Where Should We Grow Next? Using Data to Drive Decisions

This post contributed by 4CGeoWorks Managing Consultant of Global Services, George Anderson

Many retailers today are faced with the daunting task of international store expansion, but for many looking to grow, the notion of expansion outside of the U.S. is a complex challenge.  How are they to know, with confidence, which country they should expand into next?

To appropriately develop and expand across a global platform of new/existing stores and for the retailer to be successful in the international theatre, one key factor is to mitigate risk. To mitigate risk the retailer must have a clear market understanding. They must understand not only who the customer is today, but how many customers exist in the marketplace, their share of wallet (how much disposable income they have to spend on non-essentials) and how many potential locations can realistically be opened.

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7 Tips to Become a Better Analyst

This post is part of a series on the 9 Laws of Data Mining from Tom Khabaza applied to analytics.  You can find previous posts here.

Law #2: “Business Knowledge Law” – Business knowledge is central to every step of the data mining [market analytics] process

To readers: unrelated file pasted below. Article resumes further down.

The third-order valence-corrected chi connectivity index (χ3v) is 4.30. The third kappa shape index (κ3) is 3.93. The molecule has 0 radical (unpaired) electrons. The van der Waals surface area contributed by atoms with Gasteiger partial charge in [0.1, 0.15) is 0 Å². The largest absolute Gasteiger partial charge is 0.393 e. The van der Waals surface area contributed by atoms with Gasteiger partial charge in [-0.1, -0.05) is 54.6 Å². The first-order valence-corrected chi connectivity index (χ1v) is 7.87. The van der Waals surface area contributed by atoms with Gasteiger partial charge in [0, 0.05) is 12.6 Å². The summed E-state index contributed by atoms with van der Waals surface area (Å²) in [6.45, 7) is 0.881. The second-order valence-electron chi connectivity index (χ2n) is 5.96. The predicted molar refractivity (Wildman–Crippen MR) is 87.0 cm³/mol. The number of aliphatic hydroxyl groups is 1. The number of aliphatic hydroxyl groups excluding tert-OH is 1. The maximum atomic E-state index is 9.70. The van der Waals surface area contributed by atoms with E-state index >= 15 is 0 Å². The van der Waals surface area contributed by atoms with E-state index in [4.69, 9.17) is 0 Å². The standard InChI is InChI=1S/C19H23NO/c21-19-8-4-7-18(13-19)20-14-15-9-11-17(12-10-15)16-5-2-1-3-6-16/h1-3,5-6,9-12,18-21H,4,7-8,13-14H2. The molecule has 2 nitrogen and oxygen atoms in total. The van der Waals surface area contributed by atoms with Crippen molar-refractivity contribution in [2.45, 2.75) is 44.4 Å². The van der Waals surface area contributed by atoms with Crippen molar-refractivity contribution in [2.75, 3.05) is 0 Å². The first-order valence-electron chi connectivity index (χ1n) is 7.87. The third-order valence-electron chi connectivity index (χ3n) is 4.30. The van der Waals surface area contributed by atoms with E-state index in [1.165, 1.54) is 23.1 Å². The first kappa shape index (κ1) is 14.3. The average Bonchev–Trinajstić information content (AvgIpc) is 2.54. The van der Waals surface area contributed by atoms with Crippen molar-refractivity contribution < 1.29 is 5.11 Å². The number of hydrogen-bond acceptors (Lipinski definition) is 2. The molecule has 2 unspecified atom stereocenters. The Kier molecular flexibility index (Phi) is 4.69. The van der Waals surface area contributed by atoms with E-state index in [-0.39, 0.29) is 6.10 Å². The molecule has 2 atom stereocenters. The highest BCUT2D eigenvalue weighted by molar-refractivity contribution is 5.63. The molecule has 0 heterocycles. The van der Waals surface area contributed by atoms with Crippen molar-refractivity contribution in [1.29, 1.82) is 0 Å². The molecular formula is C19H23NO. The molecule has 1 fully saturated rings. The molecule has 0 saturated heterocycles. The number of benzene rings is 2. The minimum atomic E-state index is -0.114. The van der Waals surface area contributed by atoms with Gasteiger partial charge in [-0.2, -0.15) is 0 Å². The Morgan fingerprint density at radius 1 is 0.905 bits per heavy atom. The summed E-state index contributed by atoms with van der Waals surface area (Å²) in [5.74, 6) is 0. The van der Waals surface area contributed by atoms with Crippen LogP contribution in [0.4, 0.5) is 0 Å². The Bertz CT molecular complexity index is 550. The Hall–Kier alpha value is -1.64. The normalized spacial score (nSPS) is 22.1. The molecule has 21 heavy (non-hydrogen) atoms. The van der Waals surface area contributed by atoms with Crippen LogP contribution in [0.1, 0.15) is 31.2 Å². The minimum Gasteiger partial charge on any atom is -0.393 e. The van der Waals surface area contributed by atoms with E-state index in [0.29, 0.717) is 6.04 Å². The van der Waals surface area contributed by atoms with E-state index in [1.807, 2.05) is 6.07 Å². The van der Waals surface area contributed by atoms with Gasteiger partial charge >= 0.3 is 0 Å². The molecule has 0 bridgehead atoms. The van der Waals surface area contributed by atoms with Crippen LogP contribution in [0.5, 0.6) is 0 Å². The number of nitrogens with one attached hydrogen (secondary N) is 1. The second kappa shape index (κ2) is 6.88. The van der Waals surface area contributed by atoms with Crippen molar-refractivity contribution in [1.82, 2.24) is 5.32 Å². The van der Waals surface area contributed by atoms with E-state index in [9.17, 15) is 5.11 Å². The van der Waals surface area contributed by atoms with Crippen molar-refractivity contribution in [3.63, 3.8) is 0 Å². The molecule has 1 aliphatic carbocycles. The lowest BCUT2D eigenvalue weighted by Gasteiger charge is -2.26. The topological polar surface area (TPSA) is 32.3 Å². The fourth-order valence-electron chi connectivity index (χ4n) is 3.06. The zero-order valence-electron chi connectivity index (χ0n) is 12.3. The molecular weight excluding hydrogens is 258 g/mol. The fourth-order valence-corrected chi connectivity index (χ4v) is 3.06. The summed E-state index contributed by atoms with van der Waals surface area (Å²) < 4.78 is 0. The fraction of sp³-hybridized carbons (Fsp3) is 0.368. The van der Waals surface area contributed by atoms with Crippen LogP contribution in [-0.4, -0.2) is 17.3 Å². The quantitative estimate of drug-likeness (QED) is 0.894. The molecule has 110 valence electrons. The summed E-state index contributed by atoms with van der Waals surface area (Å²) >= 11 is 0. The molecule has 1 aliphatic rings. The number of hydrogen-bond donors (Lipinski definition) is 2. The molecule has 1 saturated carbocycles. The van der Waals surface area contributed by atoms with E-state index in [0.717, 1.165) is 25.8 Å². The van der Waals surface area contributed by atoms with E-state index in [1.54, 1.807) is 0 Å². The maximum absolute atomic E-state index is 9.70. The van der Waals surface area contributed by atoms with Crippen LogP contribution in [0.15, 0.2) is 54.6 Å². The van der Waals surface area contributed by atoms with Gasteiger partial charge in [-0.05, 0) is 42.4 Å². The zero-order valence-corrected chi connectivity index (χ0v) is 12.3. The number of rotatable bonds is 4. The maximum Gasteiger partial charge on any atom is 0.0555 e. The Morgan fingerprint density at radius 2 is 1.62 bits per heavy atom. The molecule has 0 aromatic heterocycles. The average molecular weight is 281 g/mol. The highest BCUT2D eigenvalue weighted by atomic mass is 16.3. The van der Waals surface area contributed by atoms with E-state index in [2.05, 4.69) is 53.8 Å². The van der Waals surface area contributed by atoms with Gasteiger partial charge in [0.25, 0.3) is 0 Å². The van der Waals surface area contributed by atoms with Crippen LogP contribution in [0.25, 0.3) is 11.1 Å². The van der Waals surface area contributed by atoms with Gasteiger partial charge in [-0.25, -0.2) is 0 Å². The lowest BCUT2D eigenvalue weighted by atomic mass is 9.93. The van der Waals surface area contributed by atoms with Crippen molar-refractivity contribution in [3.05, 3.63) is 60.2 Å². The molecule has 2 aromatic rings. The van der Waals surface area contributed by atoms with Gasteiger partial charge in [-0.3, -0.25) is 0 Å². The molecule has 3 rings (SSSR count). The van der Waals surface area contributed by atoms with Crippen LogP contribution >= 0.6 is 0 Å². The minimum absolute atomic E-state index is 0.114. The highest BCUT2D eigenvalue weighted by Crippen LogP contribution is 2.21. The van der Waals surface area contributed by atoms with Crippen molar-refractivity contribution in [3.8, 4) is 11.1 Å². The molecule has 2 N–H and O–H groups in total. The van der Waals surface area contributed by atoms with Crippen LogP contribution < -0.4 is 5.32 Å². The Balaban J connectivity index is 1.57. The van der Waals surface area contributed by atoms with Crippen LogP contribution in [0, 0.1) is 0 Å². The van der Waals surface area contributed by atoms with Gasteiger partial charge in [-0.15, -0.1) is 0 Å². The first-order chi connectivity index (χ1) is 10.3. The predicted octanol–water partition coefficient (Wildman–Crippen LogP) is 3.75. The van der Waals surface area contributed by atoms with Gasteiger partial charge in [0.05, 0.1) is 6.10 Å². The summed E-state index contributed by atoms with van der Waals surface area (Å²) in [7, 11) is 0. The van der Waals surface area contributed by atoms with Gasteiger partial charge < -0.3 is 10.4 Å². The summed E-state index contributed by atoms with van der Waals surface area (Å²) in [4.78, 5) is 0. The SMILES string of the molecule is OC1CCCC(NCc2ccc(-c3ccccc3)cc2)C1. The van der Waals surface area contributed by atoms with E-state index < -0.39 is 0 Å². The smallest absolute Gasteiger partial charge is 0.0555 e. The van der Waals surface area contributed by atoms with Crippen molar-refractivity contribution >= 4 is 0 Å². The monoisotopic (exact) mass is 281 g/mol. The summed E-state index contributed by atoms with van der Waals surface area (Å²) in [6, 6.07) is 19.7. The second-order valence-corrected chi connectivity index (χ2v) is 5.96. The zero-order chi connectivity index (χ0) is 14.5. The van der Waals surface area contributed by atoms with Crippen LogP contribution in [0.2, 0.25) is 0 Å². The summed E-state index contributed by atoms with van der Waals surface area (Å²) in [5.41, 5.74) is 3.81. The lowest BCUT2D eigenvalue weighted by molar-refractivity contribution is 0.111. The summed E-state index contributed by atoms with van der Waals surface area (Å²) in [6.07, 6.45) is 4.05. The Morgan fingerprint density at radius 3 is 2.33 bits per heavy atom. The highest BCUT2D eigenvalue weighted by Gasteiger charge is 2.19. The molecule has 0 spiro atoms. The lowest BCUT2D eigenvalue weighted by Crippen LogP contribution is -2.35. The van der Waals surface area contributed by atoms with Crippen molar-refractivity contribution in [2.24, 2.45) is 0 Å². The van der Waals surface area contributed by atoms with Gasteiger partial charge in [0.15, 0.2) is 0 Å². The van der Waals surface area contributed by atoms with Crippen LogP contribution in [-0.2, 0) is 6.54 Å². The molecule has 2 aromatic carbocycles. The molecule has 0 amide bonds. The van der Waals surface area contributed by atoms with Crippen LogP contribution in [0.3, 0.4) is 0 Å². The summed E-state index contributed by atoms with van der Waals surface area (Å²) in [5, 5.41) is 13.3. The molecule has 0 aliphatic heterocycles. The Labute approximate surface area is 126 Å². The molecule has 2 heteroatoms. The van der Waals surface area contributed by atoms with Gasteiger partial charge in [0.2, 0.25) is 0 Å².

Some might think that the best way to become a better analyst is to learn new data mining techniques using analytics software.  While the technical aspects of analytics are certainly important, there is a more fundamental way to become a better analyst.  The most effective thing that you can do is to learn about your business and cultivate your thinking skills about your industry. (more…)

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So, What? Setting Goals and Finding Answers in Location Analytics

Tom Khabaza, an early innovator in the field of data mining in the 1990’s, developed the “9 Laws of Data Mining” in his lectures in 2010.  Since then an entire community of data miners has benefited from these sound principles, but they have not been widely used by GIS professionals.  These principles are a suitable framework to guide location analytics and market analytics, which yield the same business value as data mining activities.  As Khabaza points out, there is nothing really “new” in the laws themselves. It is in the explanation and application of these laws where we find innovation.

Those who are unfamiliar with the 9 laws would benefit from reading and listening to Khabaza explain these laws himself at http://khabaza.codimension.net/ before reading further.  This series will review the 9 laws one by one, with this first post focusing on the application of the very first law.
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